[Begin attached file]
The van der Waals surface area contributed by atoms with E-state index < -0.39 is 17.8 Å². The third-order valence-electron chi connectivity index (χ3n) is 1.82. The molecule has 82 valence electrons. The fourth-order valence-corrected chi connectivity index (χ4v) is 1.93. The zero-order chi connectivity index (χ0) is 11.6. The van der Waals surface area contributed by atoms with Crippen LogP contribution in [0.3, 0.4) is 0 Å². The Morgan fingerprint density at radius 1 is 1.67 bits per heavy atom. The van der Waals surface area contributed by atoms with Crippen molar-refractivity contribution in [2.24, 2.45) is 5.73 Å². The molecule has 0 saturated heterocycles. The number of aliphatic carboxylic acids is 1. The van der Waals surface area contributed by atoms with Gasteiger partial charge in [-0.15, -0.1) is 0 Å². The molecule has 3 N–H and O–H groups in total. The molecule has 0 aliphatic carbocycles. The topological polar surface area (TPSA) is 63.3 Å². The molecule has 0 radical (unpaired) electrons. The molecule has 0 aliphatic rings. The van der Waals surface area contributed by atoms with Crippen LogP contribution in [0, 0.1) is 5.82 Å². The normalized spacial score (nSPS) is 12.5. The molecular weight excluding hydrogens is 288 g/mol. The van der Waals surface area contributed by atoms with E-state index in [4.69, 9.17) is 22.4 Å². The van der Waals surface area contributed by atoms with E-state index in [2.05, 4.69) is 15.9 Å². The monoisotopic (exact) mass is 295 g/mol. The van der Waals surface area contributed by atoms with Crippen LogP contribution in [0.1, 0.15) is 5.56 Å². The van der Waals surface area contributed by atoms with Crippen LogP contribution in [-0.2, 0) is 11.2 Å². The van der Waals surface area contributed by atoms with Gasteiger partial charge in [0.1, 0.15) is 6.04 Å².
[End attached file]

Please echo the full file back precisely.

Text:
The van der Waals surface area contributed by atoms with E-state index < -0.39 is 17.8 Å². The third-order valence-electron chi connectivity index (χ3n) is 1.82. The molecule has 82 valence electrons. The fourth-order valence-corrected chi connectivity index (χ4v) is 1.93. The zero-order chi connectivity index (χ0) is 11.6. The van der Waals surface area contributed by atoms with Crippen LogP contribution in [0.3, 0.4) is 0 Å². The Morgan fingerprint density at radius 1 is 1.67 bits per heavy atom. The van der Waals surface area contributed by atoms with Crippen molar-refractivity contribution in [2.24, 2.45) is 5.73 Å². The molecule has 0 saturated heterocycles. The number of aliphatic carboxylic acids is 1. The van der Waals surface area contributed by atoms with Gasteiger partial charge in [-0.15, -0.1) is 0 Å². The molecule has 3 N–H and O–H groups in total. The molecule has 0 aliphatic carbocycles. The topological polar surface area (TPSA) is 63.3 Å². The molecule has 0 radical (unpaired) electrons. The molecule has 0 aliphatic rings. The van der Waals surface area contributed by atoms with Crippen LogP contribution in [0, 0.1) is 5.82 Å². The normalized spacial score (nSPS) is 12.5. The molecular weight excluding hydrogens is 288 g/mol. The van der Waals surface area contributed by atoms with E-state index in [4.69, 9.17) is 22.4 Å². The van der Waals surface area contributed by atoms with E-state index in [2.05, 4.69) is 15.9 Å². The monoisotopic (exact) mass is 295 g/mol. The van der Waals surface area contributed by atoms with Crippen LogP contribution in [0.1, 0.15) is 5.56 Å². The van der Waals surface area contributed by atoms with Crippen LogP contribution in [-0.2, 0) is 11.2 Å². The van der Waals surface area contributed by atoms with Gasteiger partial charge in [0.1, 0.15) is 6.04 Å².